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Many VPNs are also dodgy and may do far more harm than good. Last year, Washington Post technology columnist Geoffrey A. Fowler recommended three VPNs that he found safe. But for most of you reading this, skip the VPN.

If you’re researching sensitive subjects like depression and don’t want family members to know or corporations to keep records of your activities, Rivain said you might be better off using a privacy-focused web browser such as Brave or the search engine DuckDuckGo.

If you use a VPN, that company has records of what you’re doing. And advertisers will still figure out how to pitch ads based on your online activities.

P.S. If you’re concerned about crooks stealing your info when you use WiFi networks in coffee shops or airports and want to use a VPN to disguise what you’re doing, you probably don’t need to. Using public WiFi is safe now in most circumstances, my colleague Tatum Hunter has reported.

Myth No. 4: Your email address and phone number are secrets.

The foundation of the spam-fighting hack from Myth No. 1 is the belief that your email address is private information. It’s not.

If you start with the assumption than anyone might have your phone number or email, you are better prepared to treat anything as a potential trick from a stranger.

What that means in practice is to slow down and “always verify,” Microsoft’s Chander told me.

If you receive an urgent phone call that seems to be from your bank, hang up and dial the phone number from your account statements or from a web search, Chander said. If you’re messaging with a stranger or even someone you think you know over Instagram DMs, be wary — especially if they start asking for money.

If you receive an email that seems to be from Amazon or your real estate agent, pause before you click on a link or document in there. It’s safer to log into your Amazon account from the app rather than clicking on the link in an email. Call your real estate agent to make sure they sent the document.

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It’s awful to be suspicious of everyone and to treat every text like it might be a nuclear bomb. But the internet is a nonstop scam machine and a little paranoia is healthy. Ugh.

Everything you’ve been told about passwords is a lie

Yes, it’s a scam: Simple tips to help you spot online fraud

In Tuesday’s edition of The Tech Friend, I asked for your tips for smarter shopping on sites like Temu. It’s America’s hottest shopping app and packed with bargains. But sometimes products are cheap because they’re garbage.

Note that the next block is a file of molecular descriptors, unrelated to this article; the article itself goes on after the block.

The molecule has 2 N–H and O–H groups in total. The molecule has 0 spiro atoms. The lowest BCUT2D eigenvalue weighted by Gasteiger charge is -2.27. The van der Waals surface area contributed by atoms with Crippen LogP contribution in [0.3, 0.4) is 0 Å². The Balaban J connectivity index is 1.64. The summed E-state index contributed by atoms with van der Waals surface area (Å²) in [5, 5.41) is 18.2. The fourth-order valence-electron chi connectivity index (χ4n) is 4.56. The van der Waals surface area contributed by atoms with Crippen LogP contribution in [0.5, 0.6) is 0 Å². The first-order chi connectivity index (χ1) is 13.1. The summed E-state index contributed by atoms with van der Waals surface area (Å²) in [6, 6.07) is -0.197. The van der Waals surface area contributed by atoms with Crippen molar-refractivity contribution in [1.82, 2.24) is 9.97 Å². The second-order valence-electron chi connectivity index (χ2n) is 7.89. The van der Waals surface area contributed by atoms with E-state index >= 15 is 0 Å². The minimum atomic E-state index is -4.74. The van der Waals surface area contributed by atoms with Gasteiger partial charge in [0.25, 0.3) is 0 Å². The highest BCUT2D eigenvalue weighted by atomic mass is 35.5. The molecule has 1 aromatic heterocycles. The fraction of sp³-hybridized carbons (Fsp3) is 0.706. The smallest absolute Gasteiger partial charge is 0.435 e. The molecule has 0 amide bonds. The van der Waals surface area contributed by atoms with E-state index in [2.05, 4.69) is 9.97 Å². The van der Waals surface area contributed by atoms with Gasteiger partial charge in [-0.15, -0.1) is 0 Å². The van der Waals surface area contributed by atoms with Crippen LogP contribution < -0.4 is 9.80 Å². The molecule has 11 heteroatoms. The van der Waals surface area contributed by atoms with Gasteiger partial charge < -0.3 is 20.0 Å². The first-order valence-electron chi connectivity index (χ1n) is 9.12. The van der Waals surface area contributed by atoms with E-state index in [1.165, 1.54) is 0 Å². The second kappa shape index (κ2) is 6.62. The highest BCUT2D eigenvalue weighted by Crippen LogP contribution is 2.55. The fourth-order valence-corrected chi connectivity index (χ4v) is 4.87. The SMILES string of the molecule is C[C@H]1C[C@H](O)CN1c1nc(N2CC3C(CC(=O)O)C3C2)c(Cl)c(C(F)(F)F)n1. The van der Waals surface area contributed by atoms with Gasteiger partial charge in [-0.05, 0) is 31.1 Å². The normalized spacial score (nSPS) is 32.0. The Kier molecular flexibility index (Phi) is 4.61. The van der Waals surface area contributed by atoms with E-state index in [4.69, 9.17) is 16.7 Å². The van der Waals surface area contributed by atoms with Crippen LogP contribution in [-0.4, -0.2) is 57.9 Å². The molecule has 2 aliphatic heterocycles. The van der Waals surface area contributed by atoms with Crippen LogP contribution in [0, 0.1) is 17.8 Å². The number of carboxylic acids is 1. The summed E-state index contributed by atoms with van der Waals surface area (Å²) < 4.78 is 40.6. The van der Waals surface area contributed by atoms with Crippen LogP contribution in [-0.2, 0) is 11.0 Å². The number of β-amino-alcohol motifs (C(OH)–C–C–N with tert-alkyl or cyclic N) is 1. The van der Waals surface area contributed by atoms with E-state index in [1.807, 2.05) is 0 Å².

Lisa Peterson from Helena, Mont., responded with her personal list of Temu pro shopping tricks. Peterson’s best advice: Have a ruler handy.

“People complain a lot that they get things smaller than they expected,” she wrote to me. Product dimensions are often included in Temu’s online listings, and it’s worth checking them. You don’t want to buy a doghouse for your pet — and find when the item arrives that it’s made for a doll’s house.

“Don’t expect fast shipping. Orders usually take 10 days or more,” she also advised, and Peterson said not to feel pressured by Temu’s time-limited offers. Artificial urgency is a classic tactic of many e-commerce sites and some retailers like mattress stores. There will always be another sale.

Peterson and others who shop on Temu also told me their bottom line about the Chinese app: You are probably going to buy treasure and some trash. Buyer beware.

It’s your turn! Email me or use this form to tell me about your savvy shopping tip, favorite app or tech trick that made your day. We might feature your advice in a future edition of The Tech Friend.


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James Thomas
James Thomas
Hello, I am James Thomas blogger and content creator who specializes in personal finance and investing at Business Advise. I have been writing for over 5 years and have built a large following of readers who value practical advice and actionable tips. I'm committed to helping people take control of their financial futures and achieve their goals.